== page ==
See Inside the Studio of Artist Rudolf Polanszky, Whose Weathered Industrial ‘Reconstructions’ Are on View at Gagosian Paris
The Austrian artist recently debuted new works from his "Reconstructions" series.
In the early 1990s, Austrian artist Rudolf Polanszky began experimenting with an ad hoc style of mixed-media painting that reconfigured salvaged industrial materials like acrylic glass, aluminum, mirrored foil, resin, silicone, and wire. The artist often leaves the individual components of his works outdoors, letting the natural elements help determine his constructions’ final surfaces and forms.
The series, which began in 1991 and came to be known as “Reconstructions,” has continued across the years. Now, in an exhibition on view at Gagosian Paris, the artist is debuting new “Reconstructions” that incorporate copper foil for the first time.
In these works, the white planes of corrugated cardboard are covered in silvery aluminum and sheets of copper. Also on view are two recent sculptures made of the same repurposed objects, which Polanszky has manipulated in dynamic abstractions.
“In Polanszky’s hands, industrial fragments are transformed into shimmering arrangements that transcend their mundane origins,” reads a statement from the gallery.
We spoke with the artist about the importance of his new exhibition, his studio habits, and how his early Actionist art from the 1970s and ’80s is still informing his work today,
Tell me about the works you’ve included in your current exhibition at Gagosian?
The current exhibition at Gagosian showcases many ideas that are central to my work: My idea of an evolutive character within the pictures is one of the most important, as well the pursuit of transformation over time. An example of this is the new use of mirrored foils in many pieces, such as the ‘dark mirror’ works. In these pieces, different ideas of symmetry and the complementary are found in aspects of mirroring the space of the viewer in front of the picture. My goal is to develop works that alter perception in new ways and that display reflections of reality to find new modes of perception. In the recent show, many of these pictures and sculptures also include copper, which is a new addition in keeping with much of my recent production.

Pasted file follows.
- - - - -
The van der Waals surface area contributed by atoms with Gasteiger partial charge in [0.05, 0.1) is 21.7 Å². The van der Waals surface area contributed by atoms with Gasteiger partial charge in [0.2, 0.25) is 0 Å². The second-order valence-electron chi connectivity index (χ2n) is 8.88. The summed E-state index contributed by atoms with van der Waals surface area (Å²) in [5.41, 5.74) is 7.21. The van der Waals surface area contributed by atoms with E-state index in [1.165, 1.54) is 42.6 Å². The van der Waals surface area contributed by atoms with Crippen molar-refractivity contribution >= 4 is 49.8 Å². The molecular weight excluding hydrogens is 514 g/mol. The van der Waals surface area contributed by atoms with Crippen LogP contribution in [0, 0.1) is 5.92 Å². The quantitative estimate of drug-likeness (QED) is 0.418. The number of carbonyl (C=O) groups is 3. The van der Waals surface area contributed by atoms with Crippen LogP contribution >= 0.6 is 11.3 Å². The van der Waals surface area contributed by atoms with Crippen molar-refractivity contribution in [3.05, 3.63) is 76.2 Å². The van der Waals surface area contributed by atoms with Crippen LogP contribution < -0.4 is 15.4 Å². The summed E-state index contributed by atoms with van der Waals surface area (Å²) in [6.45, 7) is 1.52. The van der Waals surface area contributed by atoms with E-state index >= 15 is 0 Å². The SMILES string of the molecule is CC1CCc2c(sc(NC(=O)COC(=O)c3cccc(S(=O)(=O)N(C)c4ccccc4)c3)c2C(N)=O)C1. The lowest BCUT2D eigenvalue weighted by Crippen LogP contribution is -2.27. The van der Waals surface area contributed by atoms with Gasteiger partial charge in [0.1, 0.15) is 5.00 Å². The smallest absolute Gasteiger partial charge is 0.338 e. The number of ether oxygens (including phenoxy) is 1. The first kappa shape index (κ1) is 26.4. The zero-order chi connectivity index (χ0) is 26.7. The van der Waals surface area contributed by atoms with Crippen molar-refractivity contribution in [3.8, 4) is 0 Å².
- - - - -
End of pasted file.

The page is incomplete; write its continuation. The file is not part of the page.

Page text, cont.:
What inspired this addition of copper foil? What effect does it bring to the works?
“Reconstructions” means working with different materials and placing them together, seeing them as fragments and parts of a forgotten identity. Copper foil is a kind of material called an “element.” It is hermetic in its identity and has a long tradition in human artworks.
For some artists, the past year has brought great change to their lives and work. For others, the days of heading to and from the studio are not so different. How have you been affected by the pandemic?
The pandemic is a tragedy for everyone. I have the luck as an artist to be marginally affected by the pandemic and can work nearly in the same rhythm as before. The studio is very near to the place where I live.
Do your earlier Actionist-inspired works have anything in common with your “Reconstructions” and sculptures?
My work of the ’70s and ’80s is very important for the work I am doing now. Works from that period can be found at the Centre Pompidou and many are in private hands as well.
While working I prefer privacy and concentration. I love to listen to music but not while working. I have no clear rules about when to start or finish working; sometimes I work during the night and sometimes I start in the morning and see where the day takes me.
You sometimes leave your materials outside, to weather, quite literally. Can you tell me why you do that? In what ways has the environment affected the materials?
The viewer’s perception of material is related to its form. Weather and conditions of outside storage that act upon different materials that I use, develop visual forms that I never could have constructed in a conscious way from the sources I have learned, and thus become a new place from which to work further.
How do you know when a work is complete?
A work is finished when I find a way out of it, maybe into the next one, or if it presents another reason to move beyond it.
What would you say is your favorite tool in your studio right now?
My favorite tool is the switch, to turn on and off the light.
See the video below for a tour of Rudolf Polanszky’s studio.
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